A Hume

A Hume
Winter Gardens Visits

Winter Gardens Visits

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Shepher Hse Copy of Garden February 2005

The rose arches and rill at Shepherd House. February 2005, courtesy Ann Fraser.

 

Winter is not a time that most people think of visiting a garden, unless of course you’re a gardener, in which case you’re probably already aware that this is the ideal time to nose around other gardens, stealing ideas, notebook in hand.

 

For a start, apart from clearing and winter pruning there’s not a lot going on in your own garden so you will have more time on your hands to poke about in other people’s. Beyond this, and perhaps more pertinently, winter is the best season in which to re-think the structure and all season appeal of your own garden and in order to do that you’ll need some inspiration.

 

The bare bones of Alnwick Garden, beautiful and sparse in the winter snow.

The bare bones of Alnwick Garden, beautiful and sparse in the winter snow, image courtesy Margaret Whittaker.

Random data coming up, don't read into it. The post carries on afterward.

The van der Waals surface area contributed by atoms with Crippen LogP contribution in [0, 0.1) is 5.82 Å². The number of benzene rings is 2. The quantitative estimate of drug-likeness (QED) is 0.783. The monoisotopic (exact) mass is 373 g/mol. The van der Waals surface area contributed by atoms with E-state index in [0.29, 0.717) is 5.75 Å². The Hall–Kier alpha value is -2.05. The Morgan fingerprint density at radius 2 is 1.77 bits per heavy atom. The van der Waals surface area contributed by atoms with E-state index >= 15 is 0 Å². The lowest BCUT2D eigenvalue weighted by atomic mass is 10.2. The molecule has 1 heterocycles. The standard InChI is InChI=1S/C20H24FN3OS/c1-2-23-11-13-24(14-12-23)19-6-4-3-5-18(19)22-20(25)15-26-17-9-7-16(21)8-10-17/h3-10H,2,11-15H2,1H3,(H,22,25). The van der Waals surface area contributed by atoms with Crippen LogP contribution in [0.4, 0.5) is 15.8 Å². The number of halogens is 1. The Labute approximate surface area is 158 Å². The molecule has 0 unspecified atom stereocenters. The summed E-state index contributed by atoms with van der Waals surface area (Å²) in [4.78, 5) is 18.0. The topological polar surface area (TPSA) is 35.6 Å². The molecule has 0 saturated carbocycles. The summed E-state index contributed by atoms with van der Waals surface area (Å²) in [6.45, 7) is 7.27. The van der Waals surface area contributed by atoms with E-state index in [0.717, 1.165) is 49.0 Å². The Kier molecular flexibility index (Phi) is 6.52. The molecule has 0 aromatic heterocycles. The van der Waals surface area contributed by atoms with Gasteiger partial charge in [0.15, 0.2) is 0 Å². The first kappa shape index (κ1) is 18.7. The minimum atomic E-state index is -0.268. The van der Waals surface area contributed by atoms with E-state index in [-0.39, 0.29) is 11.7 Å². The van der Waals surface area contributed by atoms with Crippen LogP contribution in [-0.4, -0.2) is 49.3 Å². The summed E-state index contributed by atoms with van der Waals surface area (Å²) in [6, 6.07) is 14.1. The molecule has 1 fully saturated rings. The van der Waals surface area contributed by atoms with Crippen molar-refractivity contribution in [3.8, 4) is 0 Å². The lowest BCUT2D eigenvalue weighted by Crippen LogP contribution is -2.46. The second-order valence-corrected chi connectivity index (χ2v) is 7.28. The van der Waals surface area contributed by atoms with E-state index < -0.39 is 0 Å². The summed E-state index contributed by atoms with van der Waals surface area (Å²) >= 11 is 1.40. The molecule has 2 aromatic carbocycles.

By structure we mean arches, walls, statues, or sculpture, obelisks, fences and trellis and the success, or otherwise, of these features is best determined when all else is dormant.

 

As you wander around the gardens you visit consider how to bring interest to your own garden in winter; evergreens in the form of box, yew or laurel hedging and topiary; the tandoori red flash of cornus stems; the peeling bark of silver birches and prunus serrula; or the miraculous appearance of icy white clematis, hellebores, aconites, and soon the snowdrops. It’s even possible to sniff out heavenly scents in winter: Witch Hazels, Viburnums, Daphnes and Mahonia all brim with scented flowers through the winter months.